- Draw the upper arms back, shoulders stacked directly above the wrists
- Spread across the collarbones and draw the shoulders in towards one another
- Draw the shoulders away from the ears
- Gaze is slightly lifted, sides of the neck lengthen evenly, do not compress the neck
- Lift the front of the body from the navel to the sternum, soften the front ribs
- Lift the entire leg off the floor, reaching back through the legs, feet and toes
- Inner thighs lift up towards the ceiling
Salabhasana – Locust Pose
- There are many variations for this pose, but I’ve given two, as shown above. If you’re lifting the arms up and forward keep the arms straight, palms facing one another. Lifting up through the sternum. If you’re going to bring the arms back alongside the body, keep the arms straight and reach the fingers towards the feet (or interlace the fingers). Lift the upper arms up and away from the floor.
- Open the chest, widen across the collarbones
- Widen the upper back, and release the shoulders blades away from one another
- Reach out through the balls of the feet
- Reach back strongly through the legs, so strong that they lift off the floor
- Inner thighs lift towards the ceiling as you roll the outer legs towards the floor to widen the backs of the thighs
- Release the flesh of the buttocks away from the waist and down towards the heels
- Lengthen the torso forward
Setu Bandha Sarvangasana – Bridge Pose
- Root down through the balls of the big toes and inner heels, do not let the feet roll to the outer edges (this will splay the knees)
- Keep the knees hips distance apart (you can place a block between the feet and the knees to help maintain proper alignment)
- Inner thighs release down towards the floor
- Firm the center of each buttock up towards the ceiling to lift the hips up
- Lengthen the buttocks towards the backs of the heels
- Straighten the arms and roll/tuck the shoulders deeply beneath the body, as if you’re resting on your shoulders. The rest of the body should feel light when you’ve rolled/tucked the shoulders properly under the body
- Press the outer upper arms firmly down, fingers interlaced beneath you, inner wrists pressing into the floor
- Broaden across the collarbones
- Lift the shoulder blades in and up to open the chest
- Keep the front ribs soft, the backbend is in the upper chest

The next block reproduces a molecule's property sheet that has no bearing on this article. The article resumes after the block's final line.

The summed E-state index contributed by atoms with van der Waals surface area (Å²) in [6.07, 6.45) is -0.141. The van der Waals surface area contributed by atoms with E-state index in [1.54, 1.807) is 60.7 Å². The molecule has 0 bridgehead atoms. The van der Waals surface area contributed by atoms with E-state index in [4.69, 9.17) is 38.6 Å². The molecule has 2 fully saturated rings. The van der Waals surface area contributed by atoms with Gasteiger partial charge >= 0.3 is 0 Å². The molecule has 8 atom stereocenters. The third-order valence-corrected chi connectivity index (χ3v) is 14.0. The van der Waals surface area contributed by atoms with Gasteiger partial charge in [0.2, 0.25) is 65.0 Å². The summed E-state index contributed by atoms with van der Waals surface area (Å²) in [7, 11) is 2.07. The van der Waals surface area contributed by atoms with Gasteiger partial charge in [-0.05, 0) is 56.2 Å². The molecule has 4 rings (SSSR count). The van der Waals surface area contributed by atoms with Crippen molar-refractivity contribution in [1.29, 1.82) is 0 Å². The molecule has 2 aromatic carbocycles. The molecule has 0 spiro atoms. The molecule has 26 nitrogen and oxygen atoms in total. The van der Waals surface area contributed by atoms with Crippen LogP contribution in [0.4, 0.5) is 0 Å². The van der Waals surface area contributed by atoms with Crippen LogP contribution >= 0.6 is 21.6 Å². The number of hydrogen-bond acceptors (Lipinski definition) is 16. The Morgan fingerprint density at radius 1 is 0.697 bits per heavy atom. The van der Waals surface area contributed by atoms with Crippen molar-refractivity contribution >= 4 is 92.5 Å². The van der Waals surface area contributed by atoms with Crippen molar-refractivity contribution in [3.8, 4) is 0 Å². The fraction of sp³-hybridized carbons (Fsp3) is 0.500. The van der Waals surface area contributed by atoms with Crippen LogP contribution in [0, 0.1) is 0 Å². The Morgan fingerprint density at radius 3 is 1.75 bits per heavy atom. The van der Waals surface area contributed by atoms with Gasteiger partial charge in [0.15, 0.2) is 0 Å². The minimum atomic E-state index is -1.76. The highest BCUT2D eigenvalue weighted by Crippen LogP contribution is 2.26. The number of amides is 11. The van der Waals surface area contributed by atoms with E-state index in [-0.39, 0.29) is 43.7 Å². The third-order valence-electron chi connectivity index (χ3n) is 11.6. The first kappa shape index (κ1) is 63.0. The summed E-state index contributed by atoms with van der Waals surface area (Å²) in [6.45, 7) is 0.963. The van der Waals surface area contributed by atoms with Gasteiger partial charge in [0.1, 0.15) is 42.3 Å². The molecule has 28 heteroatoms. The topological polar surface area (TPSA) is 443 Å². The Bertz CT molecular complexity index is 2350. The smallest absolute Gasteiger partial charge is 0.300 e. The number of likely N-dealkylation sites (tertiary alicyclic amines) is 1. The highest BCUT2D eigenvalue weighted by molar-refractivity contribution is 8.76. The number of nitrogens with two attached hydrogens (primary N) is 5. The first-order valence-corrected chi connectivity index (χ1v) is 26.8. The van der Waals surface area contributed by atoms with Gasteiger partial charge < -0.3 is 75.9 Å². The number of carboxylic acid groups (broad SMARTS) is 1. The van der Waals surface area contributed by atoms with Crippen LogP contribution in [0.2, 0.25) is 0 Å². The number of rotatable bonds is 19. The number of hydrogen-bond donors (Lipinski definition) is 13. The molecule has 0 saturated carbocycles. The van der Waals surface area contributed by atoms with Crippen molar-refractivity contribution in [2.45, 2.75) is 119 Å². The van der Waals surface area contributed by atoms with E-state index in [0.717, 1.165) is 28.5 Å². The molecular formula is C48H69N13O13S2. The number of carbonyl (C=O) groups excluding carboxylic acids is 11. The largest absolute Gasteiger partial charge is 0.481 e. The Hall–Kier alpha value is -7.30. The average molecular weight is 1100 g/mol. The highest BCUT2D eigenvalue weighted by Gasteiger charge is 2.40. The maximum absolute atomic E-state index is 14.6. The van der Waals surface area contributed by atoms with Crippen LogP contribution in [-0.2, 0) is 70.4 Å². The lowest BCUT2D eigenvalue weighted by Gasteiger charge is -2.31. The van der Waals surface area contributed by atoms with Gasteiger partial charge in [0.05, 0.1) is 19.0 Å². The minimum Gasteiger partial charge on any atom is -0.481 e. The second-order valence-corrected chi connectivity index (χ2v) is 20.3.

Ustrasana – Camel Pose
- I like to start off at a wall when practicing this pose. I typically go in stages until I feel comfortable moving away from the wall and going into the pose 100%. There are many variations for this pose. You can place a block between the feet for proper alignment, and you can place blankets or a bolster on the backs of the legs so you have a place to land that’s a little closer than your feet.
- Start at a wall. Knees hips distance apart and feet the same distance as the knees, in line with the knees. The entire front of the body touches the wall. This is a great way to keep track of the hips in this pose. Keeping the hips at the wall as you begin the backbend will teach you where the hips need to be when you decide to move away from the wall (Hips should stay over the knees when in the full backbend)
- I like to start the backbend by just bringing my hands to my lower back. Pressing my hands into my lower back, lifting the chest, keeping my hips at the wall. I then come back to step 1, and then doing it a few more times, bending back a little further each time. I do this no less than three times.
- The last step before I move away from the wall is to reach all the way back to my feet. Then I move away from the wall. Below are the key alignments, no matter how you choose to practice this pose.
- Outer ankles draw in towards the midline
- Press the shins and knees down evenly
- Firm the hamstrings into the buttocks
- Keep the pelvis neutral, neither arching or rounding the lower back
- Tailbone draws in towards the front body
- Lift the back ribs off the back waist
- Lift the sternum towards the ceiling
- Lift the shoulder blades in and up to open the chest, draw the shoulders back
- Keep the arms straight, external rotation of the arms
- Fingers reach in the same direction of the toes, heels of the hands rest on the heels of the feet
- Allow the head to hang freely, arching as evenly as the thoracic spine